This review was first written for The Reviews Hub
In his one-man storytelling, Parry is the very epitome of the antiquarian scholar. He steps effortlessly out from the Factory Theatre darkness, straight into James’ shoes; sitting in a wing-back chair by candlelight, sipping whisky poured from a decanter and regaling us as though we are his old chums from King’s College, Cambridge.
His first story, The Ash Tree, is a tale of revenge through the generations. A grand old country house, Castringham Hall in Suffolk, is inherited by Sir Richard Fell, who finds that the house has been cursed since his grandfather, Sir Matthew, condemned a woman to death for witchcraft. Sir Richard nevertheless decides to sleep in the very bedroom where his ancestor died a painful death, only to find he is haunted by a presence inside the ash tree outside his bedroom window.
While rarely moving out of his chair, Parry’s delivery doesn’t miss a beat. He’s lively and fluent, letting his audience fill in the blanks; easing us into moments of laughter, before heightening the tension and making us jump. Lighting and sound effects are minimal; Parry uses simple props like a tin box full of papers to create his startling percussion. In blowing out all but one candle and cleverly recreating Sir Richard’s night of terror, Parry lays bare with shivering intensity the hideous secrets forcibly given up by the tree.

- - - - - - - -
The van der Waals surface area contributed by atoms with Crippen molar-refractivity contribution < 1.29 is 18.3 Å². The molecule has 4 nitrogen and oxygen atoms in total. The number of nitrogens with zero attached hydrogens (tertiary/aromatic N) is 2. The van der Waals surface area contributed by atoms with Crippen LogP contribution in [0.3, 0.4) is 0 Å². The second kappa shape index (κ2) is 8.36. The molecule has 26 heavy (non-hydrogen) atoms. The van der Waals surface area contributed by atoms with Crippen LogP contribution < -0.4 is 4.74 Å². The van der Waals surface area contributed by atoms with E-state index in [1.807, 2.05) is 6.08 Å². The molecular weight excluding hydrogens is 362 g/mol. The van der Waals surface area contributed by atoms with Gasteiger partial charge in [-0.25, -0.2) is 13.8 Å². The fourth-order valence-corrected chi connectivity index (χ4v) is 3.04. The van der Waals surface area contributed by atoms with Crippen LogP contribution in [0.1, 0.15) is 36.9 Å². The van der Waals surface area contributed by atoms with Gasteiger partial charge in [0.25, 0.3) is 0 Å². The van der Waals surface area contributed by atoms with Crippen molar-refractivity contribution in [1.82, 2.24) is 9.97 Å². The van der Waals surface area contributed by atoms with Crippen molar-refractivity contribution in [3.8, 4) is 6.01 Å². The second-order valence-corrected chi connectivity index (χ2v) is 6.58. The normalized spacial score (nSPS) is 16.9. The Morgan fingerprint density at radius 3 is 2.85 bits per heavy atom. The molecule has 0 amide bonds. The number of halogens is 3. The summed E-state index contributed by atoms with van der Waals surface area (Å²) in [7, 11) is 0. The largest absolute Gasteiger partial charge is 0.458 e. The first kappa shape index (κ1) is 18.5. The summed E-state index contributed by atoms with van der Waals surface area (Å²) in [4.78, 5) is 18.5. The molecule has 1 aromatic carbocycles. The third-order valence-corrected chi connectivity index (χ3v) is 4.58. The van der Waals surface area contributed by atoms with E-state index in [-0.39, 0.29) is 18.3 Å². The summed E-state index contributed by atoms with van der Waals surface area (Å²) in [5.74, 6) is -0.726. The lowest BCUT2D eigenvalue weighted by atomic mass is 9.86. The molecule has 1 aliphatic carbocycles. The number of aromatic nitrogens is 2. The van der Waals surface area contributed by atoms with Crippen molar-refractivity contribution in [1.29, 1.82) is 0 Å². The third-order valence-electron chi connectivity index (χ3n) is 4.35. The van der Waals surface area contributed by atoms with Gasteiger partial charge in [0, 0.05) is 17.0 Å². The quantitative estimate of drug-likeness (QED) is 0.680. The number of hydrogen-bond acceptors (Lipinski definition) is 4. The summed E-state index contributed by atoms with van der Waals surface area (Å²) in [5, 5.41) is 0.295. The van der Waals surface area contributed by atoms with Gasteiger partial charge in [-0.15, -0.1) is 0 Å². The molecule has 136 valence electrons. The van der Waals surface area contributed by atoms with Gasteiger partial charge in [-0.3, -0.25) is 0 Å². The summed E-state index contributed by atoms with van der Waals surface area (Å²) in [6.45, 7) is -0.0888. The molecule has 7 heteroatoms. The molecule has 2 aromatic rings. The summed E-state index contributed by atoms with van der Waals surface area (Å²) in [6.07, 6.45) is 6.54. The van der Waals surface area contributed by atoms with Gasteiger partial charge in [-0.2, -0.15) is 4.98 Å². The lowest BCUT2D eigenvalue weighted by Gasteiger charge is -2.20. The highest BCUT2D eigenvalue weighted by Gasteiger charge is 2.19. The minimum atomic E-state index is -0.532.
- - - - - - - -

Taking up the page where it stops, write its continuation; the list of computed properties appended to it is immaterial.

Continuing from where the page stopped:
Parry’s second story is one of M R James’ most well-known; Oh, Whistle, and I’ll Come to You, My Lad; another tale where nocturnal terror looms large. On the Suffolk coast, Professor Parkins is investigating a preceptory, or meeting place, thought to be attributed to the Knights Templar. There he unearths a whistle that bears a Latin inscription translated as ‘Who is this who is coming?’ Reasoning that the best way to find out is to blow the whistle, Parkins unwittingly unleashes supernatural forces beyond his wildest imaginings.
This is another masterful performance by Parry, who has proved so popular with Bristol audiences that an additional date was added to his schedule. However, the two stories in Oh Whistle… while both absorbing individually, perhaps don’t provide enough of a contrast with each other to sustain the audience after the interval.
Nevertheless, Parry is well worth catching for his characterful performance and the consistent quality of his story-telling; testament, if it were needed, to the universal appeal of a well-told, pleasingly spine-tingling ghost story.
Reviewed on 6 March 2016 | Image: Shelagh Bidwell